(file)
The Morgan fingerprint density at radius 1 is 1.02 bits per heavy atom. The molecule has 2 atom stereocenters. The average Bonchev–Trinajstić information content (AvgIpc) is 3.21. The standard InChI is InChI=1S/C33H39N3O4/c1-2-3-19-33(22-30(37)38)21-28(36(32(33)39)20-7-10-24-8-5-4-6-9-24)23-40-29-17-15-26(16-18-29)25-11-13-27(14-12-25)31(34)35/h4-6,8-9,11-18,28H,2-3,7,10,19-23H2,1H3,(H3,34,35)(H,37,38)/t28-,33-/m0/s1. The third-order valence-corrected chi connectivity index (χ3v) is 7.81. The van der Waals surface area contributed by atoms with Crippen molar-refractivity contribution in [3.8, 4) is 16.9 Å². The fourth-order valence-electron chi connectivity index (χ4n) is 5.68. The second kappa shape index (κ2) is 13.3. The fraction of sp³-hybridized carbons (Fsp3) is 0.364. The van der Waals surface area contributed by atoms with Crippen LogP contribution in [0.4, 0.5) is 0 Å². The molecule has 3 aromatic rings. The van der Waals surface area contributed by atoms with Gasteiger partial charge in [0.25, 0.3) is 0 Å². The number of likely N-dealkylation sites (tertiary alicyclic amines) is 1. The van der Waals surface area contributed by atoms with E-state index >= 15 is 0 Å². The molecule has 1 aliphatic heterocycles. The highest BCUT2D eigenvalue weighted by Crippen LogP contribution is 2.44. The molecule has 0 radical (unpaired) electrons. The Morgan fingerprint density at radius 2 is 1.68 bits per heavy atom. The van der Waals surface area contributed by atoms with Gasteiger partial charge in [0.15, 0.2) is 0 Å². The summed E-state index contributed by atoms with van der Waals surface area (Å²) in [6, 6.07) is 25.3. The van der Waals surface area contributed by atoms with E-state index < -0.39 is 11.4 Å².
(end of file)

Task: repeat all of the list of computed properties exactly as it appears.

The Morgan fingerprint density at radius 1 is 1.02 bits per heavy atom. The molecule has 2 atom stereocenters. The average Bonchev–Trinajstić information content (AvgIpc) is 3.21. The standard InChI is InChI=1S/C33H39N3O4/c1-2-3-19-33(22-30(37)38)21-28(36(32(33)39)20-7-10-24-8-5-4-6-9-24)23-40-29-17-15-26(16-18-29)25-11-13-27(14-12-25)31(34)35/h4-6,8-9,11-18,28H,2-3,7,10,19-23H2,1H3,(H3,34,35)(H,37,38)/t28-,33-/m0/s1. The third-order valence-corrected chi connectivity index (χ3v) is 7.81. The van der Waals surface area contributed by atoms with Crippen molar-refractivity contribution in [3.8, 4) is 16.9 Å². The fourth-order valence-electron chi connectivity index (χ4n) is 5.68. The second kappa shape index (κ2) is 13.3. The fraction of sp³-hybridized carbons (Fsp3) is 0.364. The van der Waals surface area contributed by atoms with Crippen LogP contribution in [0.4, 0.5) is 0 Å². The molecule has 3 aromatic rings. The van der Waals surface area contributed by atoms with Gasteiger partial charge in [0.25, 0.3) is 0 Å². The number of likely N-dealkylation sites (tertiary alicyclic amines) is 1. The van der Waals surface area contributed by atoms with E-state index >= 15 is 0 Å². The molecule has 1 aliphatic heterocycles. The highest BCUT2D eigenvalue weighted by Crippen LogP contribution is 2.44. The molecule has 0 radical (unpaired) electrons. The Morgan fingerprint density at radius 2 is 1.68 bits per heavy atom. The van der Waals surface area contributed by atoms with Gasteiger partial charge in [0.15, 0.2) is 0 Å². The summed E-state index contributed by atoms with van der Waals surface area (Å²) in [6, 6.07) is 25.3. The van der Waals surface area contributed by atoms with E-state index < -0.39 is 11.4 Å².